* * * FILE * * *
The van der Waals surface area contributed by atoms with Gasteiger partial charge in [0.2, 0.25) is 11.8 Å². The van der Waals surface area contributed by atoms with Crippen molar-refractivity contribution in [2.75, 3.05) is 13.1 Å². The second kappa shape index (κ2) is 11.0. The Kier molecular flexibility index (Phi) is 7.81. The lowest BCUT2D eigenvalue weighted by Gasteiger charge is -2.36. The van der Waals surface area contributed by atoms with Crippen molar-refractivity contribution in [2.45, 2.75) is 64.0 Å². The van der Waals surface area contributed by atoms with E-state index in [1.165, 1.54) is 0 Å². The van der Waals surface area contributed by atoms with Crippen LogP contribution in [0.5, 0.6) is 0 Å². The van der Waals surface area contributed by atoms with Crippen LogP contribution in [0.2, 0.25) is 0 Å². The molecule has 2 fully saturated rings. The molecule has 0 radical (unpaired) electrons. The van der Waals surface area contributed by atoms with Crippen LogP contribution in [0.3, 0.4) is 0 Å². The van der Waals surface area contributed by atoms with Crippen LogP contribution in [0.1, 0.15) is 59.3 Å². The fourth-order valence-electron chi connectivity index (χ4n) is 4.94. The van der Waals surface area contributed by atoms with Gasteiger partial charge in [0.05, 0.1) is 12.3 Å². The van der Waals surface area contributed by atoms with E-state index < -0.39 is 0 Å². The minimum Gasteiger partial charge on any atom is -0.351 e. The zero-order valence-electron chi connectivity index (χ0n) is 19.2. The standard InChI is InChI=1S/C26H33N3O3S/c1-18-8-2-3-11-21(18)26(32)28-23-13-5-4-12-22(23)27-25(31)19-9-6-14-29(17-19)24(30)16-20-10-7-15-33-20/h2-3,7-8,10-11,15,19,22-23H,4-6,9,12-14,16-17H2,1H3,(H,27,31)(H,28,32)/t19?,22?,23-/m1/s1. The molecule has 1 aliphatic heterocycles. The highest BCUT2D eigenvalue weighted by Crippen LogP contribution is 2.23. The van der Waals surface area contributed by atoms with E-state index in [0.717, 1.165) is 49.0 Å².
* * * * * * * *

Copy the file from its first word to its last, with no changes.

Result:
The van der Waals surface area contributed by atoms with Gasteiger partial charge in [0.2, 0.25) is 11.8 Å². The van der Waals surface area contributed by atoms with Crippen molar-refractivity contribution in [2.75, 3.05) is 13.1 Å². The second kappa shape index (κ2) is 11.0. The Kier molecular flexibility index (Phi) is 7.81. The lowest BCUT2D eigenvalue weighted by Gasteiger charge is -2.36. The van der Waals surface area contributed by atoms with Crippen molar-refractivity contribution in [2.45, 2.75) is 64.0 Å². The van der Waals surface area contributed by atoms with E-state index in [1.165, 1.54) is 0 Å². The van der Waals surface area contributed by atoms with Crippen LogP contribution in [0.5, 0.6) is 0 Å². The van der Waals surface area contributed by atoms with Crippen LogP contribution in [0.2, 0.25) is 0 Å². The molecule has 2 fully saturated rings. The molecule has 0 radical (unpaired) electrons. The van der Waals surface area contributed by atoms with Crippen LogP contribution in [0.3, 0.4) is 0 Å². The van der Waals surface area contributed by atoms with Crippen LogP contribution in [0.1, 0.15) is 59.3 Å². The fourth-order valence-electron chi connectivity index (χ4n) is 4.94. The van der Waals surface area contributed by atoms with Gasteiger partial charge in [0.05, 0.1) is 12.3 Å². The van der Waals surface area contributed by atoms with E-state index < -0.39 is 0 Å². The minimum Gasteiger partial charge on any atom is -0.351 e. The zero-order valence-electron chi connectivity index (χ0n) is 19.2. The standard InChI is InChI=1S/C26H33N3O3S/c1-18-8-2-3-11-21(18)26(32)28-23-13-5-4-12-22(23)27-25(31)19-9-6-14-29(17-19)24(30)16-20-10-7-15-33-20/h2-3,7-8,10-11,15,19,22-23H,4-6,9,12-14,16-17H2,1H3,(H,27,31)(H,28,32)/t19?,22?,23-/m1/s1. The molecule has 1 aliphatic heterocycles. The highest BCUT2D eigenvalue weighted by Crippen LogP contribution is 2.23. The van der Waals surface area contributed by atoms with E-state index in [0.717, 1.165) is 49.0 Å².